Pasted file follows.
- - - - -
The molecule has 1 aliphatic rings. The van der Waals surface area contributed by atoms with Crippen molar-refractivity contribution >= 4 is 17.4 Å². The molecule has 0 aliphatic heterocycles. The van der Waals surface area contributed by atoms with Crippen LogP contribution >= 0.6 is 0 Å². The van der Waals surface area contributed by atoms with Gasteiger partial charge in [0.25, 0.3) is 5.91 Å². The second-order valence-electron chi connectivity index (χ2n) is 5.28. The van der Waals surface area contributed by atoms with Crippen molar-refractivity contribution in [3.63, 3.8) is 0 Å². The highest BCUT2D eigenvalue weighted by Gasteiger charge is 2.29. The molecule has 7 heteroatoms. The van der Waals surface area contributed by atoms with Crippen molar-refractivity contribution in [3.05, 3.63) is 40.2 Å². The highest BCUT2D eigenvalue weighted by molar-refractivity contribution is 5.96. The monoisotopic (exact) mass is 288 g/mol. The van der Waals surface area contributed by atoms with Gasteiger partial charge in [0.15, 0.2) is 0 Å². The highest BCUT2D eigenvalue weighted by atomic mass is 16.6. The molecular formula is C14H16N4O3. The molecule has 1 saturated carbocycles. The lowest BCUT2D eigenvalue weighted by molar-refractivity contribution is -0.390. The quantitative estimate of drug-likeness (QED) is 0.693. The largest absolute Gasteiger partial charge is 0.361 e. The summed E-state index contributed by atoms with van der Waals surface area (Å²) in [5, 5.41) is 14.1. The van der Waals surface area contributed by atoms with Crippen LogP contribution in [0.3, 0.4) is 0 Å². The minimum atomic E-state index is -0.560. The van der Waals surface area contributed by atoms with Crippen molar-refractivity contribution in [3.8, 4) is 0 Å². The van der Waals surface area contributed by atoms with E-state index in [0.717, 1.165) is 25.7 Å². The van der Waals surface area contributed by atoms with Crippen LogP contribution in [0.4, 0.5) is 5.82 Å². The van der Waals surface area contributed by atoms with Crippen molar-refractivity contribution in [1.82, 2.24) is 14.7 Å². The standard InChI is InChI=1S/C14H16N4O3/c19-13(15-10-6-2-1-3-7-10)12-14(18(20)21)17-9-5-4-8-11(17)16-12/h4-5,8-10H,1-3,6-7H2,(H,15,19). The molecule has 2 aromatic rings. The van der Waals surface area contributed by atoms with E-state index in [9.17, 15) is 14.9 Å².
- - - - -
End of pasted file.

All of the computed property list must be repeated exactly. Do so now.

The molecule has 1 aliphatic rings. The van der Waals surface area contributed by atoms with Crippen molar-refractivity contribution >= 4 is 17.4 Å². The molecule has 0 aliphatic heterocycles. The van der Waals surface area contributed by atoms with Crippen LogP contribution >= 0.6 is 0 Å². The van der Waals surface area contributed by atoms with Gasteiger partial charge in [0.25, 0.3) is 5.91 Å². The second-order valence-electron chi connectivity index (χ2n) is 5.28. The van der Waals surface area contributed by atoms with Crippen molar-refractivity contribution in [3.63, 3.8) is 0 Å². The highest BCUT2D eigenvalue weighted by Gasteiger charge is 2.29. The molecule has 7 heteroatoms. The van der Waals surface area contributed by atoms with Crippen molar-refractivity contribution in [3.05, 3.63) is 40.2 Å². The highest BCUT2D eigenvalue weighted by molar-refractivity contribution is 5.96. The monoisotopic (exact) mass is 288 g/mol. The van der Waals surface area contributed by atoms with Gasteiger partial charge in [0.15, 0.2) is 0 Å². The highest BCUT2D eigenvalue weighted by atomic mass is 16.6. The molecular formula is C14H16N4O3. The molecule has 1 saturated carbocycles. The lowest BCUT2D eigenvalue weighted by molar-refractivity contribution is -0.390. The quantitative estimate of drug-likeness (QED) is 0.693. The largest absolute Gasteiger partial charge is 0.361 e. The summed E-state index contributed by atoms with van der Waals surface area (Å²) in [5, 5.41) is 14.1. The van der Waals surface area contributed by atoms with Crippen LogP contribution in [0.3, 0.4) is 0 Å². The minimum atomic E-state index is -0.560. The van der Waals surface area contributed by atoms with Crippen molar-refractivity contribution in [3.8, 4) is 0 Å². The van der Waals surface area contributed by atoms with E-state index in [0.717, 1.165) is 25.7 Å². The van der Waals surface area contributed by atoms with Crippen LogP contribution in [0.4, 0.5) is 5.82 Å². The van der Waals surface area contributed by atoms with Crippen molar-refractivity contribution in [1.82, 2.24) is 14.7 Å². The standard InChI is InChI=1S/C14H16N4O3/c19-13(15-10-6-2-1-3-7-10)12-14(18(20)21)17-9-5-4-8-11(17)16-12/h4-5,8-10H,1-3,6-7H2,(H,15,19). The molecule has 2 aromatic rings. The van der Waals surface area contributed by atoms with E-state index in [9.17, 15) is 14.9 Å².